Research ArticleBioengineering

Bioengineering Dermo-Epidermal Skin Grafts with Blood and Lymphatic Capillaries

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Science Translational Medicine  29 Jan 2014:
Vol. 6, Issue 221, pp. 221ra14
DOI: 10.1126/scitranslmed.3006894

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Skin Grafts Need Plumbing, Too

To help heal a severe burn or wound, clinicians surgically transplant skin grafts, which consist of the epidermis (outer skin layer) and, often, part of the dermis (deeper layer, directly below the epidermis). The success of these grafts, however, is limited by the ability of blood vessels to form in the newly transplanted skin and deliver nutrients to the cells. Research has also suggested that the lymphatics may be necessary for skin graft survival, by essentially draining immune cells, debris, and excess fluid from the wounded area. Here, Marino, Luginbühl, and colleagues engineered a skin graft that wasn’t just the patient’s skin cells—it also contained both lymph and blood capillaries “prevascularized” ex vivo and then transplanted onto a wound.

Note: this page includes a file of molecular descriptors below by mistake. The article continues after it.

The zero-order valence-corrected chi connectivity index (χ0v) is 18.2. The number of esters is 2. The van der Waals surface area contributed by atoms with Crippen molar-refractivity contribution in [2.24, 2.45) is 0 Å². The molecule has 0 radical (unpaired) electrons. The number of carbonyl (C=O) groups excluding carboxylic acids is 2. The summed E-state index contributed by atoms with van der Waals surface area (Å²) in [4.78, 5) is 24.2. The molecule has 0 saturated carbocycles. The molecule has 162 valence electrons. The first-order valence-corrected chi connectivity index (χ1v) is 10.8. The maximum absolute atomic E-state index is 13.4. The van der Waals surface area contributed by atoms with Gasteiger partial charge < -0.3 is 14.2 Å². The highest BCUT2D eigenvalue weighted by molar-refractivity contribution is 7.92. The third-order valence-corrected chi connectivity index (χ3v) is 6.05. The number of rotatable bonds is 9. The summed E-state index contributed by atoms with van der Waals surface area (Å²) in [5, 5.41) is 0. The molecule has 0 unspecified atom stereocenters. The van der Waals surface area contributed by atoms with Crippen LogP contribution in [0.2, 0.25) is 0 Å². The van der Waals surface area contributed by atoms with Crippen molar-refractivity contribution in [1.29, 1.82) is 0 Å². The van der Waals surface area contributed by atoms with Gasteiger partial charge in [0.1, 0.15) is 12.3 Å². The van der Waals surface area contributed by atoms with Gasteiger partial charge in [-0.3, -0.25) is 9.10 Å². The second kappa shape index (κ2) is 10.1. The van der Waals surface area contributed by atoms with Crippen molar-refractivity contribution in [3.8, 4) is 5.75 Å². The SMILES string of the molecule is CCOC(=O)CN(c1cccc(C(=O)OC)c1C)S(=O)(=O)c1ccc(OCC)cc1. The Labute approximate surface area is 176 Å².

The authors created the dermo-epidermal skin grafts by taking cells from human foreskin, called human dermal microvascular endothelial cells (HDMECs), and embedding them in three-dimensional hydrogels. HDMECs consist of a mixture of both lymphatic endothelial cells and blood vessel endothelial cells, so both types of functional capillaries—blood and lymph—formed from these cells in vitro in the fibrin or collagen hydrogels. Moving in vivo, the authors transplanted engineered skin grafts containing the HDMECs as well as human fibroblasts and keratinocyes—two cell types found in skin—onto the wounded backs of nude rats (animals without an immune system). Marino, Luginbühl, et al. reported that the human skin grafts formed the expected skin layers after 2 weeks, connected with existing rat lymphatic capillaries, and drained fluid away from the wound.

Although testing and characterization are still needed in animals with an immune system and with skin similar to humans (such as a pig), these engineered dermo-epidermal hydrogels potentially represent the next generation of skin grafts, complete with the vascular and lymphatic plumbing and ready to transplant.

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